Riding a three-fight win streak, and having just dispatched of Phil Baroni on national television, Villasenor was primed to avenge his 2006 loss to Robbie Lawler – and vie for the EliteXC middleweight title in the process. Then it all went away.
"It was tough," Villasenor recently told MMAjunkie.com (www.mmajunkie.com
). "As an athlete, and somebody that loves competing, it was tough sitting on the sidelines."
Villasenor hit his stride just as his employer, ProElite, was stumbling. A homecoming bout in Albuquerque, N.M., was mentioned. Then it was a much-desired title fight against his nemesis Lawler. But in the end, EliteXC closed up shop, and "Smokin' Joe" was left without a fight.
"I've kind of lived through my teammates as of late," Villasenor said. "Fighting-wise, man, it's just been tough. I just want to compete.
"A lot of times athletes take a long period of time off due to an injury or some kind of financial matter. For me it was just not having a fight, and that was the most frustrating thing."
Fortunately for Villasenor, Strikeforce picked up his contract during its acquisition of several of ProElite's top assets. Of course, even that didn't go exactly as planned.
Villasenor was originally told by the organization that would be fighting on May 15, but that date was then changed to June 6 and the main card of "Strikeforce: Lawler vs. Shields" in St. Louis.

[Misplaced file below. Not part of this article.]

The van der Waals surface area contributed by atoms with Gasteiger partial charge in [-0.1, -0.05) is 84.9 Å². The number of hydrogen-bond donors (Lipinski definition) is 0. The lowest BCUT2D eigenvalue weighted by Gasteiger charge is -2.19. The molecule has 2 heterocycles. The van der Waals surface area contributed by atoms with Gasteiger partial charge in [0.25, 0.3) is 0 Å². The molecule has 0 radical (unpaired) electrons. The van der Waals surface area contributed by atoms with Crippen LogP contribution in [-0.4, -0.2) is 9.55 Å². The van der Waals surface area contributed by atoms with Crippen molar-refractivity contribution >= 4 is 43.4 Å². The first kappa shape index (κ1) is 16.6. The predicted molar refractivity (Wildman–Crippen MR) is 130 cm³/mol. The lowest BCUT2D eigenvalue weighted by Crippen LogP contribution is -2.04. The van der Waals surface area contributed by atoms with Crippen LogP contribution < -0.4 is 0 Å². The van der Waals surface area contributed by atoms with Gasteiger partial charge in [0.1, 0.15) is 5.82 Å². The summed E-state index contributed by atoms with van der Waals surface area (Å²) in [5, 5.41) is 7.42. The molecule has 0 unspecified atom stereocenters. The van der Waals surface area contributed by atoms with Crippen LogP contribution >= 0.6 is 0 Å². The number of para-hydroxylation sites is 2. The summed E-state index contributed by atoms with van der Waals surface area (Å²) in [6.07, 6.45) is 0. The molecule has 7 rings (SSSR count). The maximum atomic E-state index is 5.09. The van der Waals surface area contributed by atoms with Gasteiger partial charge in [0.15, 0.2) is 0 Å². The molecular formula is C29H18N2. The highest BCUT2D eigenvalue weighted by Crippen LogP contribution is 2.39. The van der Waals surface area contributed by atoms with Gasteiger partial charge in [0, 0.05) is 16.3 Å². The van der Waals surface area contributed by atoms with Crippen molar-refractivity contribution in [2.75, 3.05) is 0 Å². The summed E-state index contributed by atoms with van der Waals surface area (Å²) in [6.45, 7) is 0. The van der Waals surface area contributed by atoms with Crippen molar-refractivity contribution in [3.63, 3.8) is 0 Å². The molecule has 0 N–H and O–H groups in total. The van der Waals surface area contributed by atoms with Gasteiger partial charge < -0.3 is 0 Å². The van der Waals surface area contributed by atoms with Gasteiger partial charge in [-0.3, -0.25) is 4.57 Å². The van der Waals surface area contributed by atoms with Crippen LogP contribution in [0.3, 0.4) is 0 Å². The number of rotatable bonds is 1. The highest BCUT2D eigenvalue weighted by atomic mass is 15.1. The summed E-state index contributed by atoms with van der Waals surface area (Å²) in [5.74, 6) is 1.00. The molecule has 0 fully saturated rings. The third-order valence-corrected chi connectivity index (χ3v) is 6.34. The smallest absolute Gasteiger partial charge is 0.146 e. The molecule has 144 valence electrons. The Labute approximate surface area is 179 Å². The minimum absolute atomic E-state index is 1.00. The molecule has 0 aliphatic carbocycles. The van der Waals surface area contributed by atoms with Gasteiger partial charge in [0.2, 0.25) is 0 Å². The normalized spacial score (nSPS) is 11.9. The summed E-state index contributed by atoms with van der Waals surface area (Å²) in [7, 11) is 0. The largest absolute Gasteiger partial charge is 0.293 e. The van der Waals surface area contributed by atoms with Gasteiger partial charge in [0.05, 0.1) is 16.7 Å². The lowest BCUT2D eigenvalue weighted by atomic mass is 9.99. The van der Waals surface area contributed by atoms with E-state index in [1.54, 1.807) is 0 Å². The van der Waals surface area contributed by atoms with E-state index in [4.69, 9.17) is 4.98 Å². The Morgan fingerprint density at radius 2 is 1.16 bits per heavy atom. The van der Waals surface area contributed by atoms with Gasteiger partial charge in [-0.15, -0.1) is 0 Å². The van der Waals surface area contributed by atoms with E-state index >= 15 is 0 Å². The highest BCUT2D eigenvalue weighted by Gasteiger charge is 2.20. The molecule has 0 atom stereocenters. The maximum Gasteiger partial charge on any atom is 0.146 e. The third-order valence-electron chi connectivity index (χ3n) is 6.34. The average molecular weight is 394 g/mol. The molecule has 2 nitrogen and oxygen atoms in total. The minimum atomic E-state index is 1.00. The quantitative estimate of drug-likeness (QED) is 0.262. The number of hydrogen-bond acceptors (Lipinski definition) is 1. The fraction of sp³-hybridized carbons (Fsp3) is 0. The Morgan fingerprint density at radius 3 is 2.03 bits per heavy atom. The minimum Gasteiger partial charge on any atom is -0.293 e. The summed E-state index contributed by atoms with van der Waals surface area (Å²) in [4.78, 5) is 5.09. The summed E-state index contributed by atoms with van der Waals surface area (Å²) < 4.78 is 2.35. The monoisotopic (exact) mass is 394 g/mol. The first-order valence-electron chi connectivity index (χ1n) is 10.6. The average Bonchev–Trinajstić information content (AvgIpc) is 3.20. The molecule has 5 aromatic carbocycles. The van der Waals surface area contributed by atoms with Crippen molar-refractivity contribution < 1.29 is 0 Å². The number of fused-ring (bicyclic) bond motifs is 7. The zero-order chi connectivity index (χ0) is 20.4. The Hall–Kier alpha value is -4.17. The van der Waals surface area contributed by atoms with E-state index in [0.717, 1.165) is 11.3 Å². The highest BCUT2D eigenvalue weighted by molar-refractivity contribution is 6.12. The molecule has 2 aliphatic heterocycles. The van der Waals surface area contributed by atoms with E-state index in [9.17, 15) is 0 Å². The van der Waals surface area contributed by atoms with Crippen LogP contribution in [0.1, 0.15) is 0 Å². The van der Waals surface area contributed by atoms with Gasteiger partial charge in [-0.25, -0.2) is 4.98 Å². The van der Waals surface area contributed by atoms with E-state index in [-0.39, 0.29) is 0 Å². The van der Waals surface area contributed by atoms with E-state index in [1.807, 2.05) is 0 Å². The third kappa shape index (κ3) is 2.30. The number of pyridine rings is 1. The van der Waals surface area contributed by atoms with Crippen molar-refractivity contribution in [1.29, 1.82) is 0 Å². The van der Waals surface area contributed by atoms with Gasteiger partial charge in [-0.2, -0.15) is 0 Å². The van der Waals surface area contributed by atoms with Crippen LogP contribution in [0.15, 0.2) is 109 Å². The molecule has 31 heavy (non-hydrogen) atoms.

"When my fight got pushed back from May 15 to June 6, I about lost my mind," Villasenor said. "I had a nervous breakdown. I curled up in a little corner and cried like a baby."
Villasenor said he took a few days off, regrouped, and began the preparation process process for his June bout.
"I had to cut loose for a couple days," Villasenor said. "I fly-fished for about three days and got away from the city. I got away from training for awhile and tried to mentally get re-focused.
"Now I've got this fight coming up June 6, and I'm just excited to be training again for a fight that I believe is going to happen."
Villasenor hasn't yet signed a bout agreement for a particular opponent, but the Greg Jackson Mixed Martial Arts fighter believes it will be against Brazilian slugger Evangelista "Cyborg" Santos (16-12).
"The idea is Evangelista 'Cyborg' Santos," Villasenor said. "That's been the idea for the past few months. His name keeps on coming up. We're just waiting for them to actually confirm the fight, but it sounds like that's going to be my opponent.
"[Strikeforce] also mentioned it could be a few other guys. They said it could be Trevor Prangley, Frank Trigg, or Falaniko Vitale. They were throwing those names around, but it sounds like it's going to be Santos now. I'm just preparing as if it's going to be him."
While the four potential opponents present a myriad of different styles to consider, Villasenor said he was never concerned.
"The diversity of our school helps us prepare for anything," Villasenor said. "I feel like I'm a well-rounded mixed martial artist. There's been times when I've had to change my gameplan within a week, and I've been successful doing so.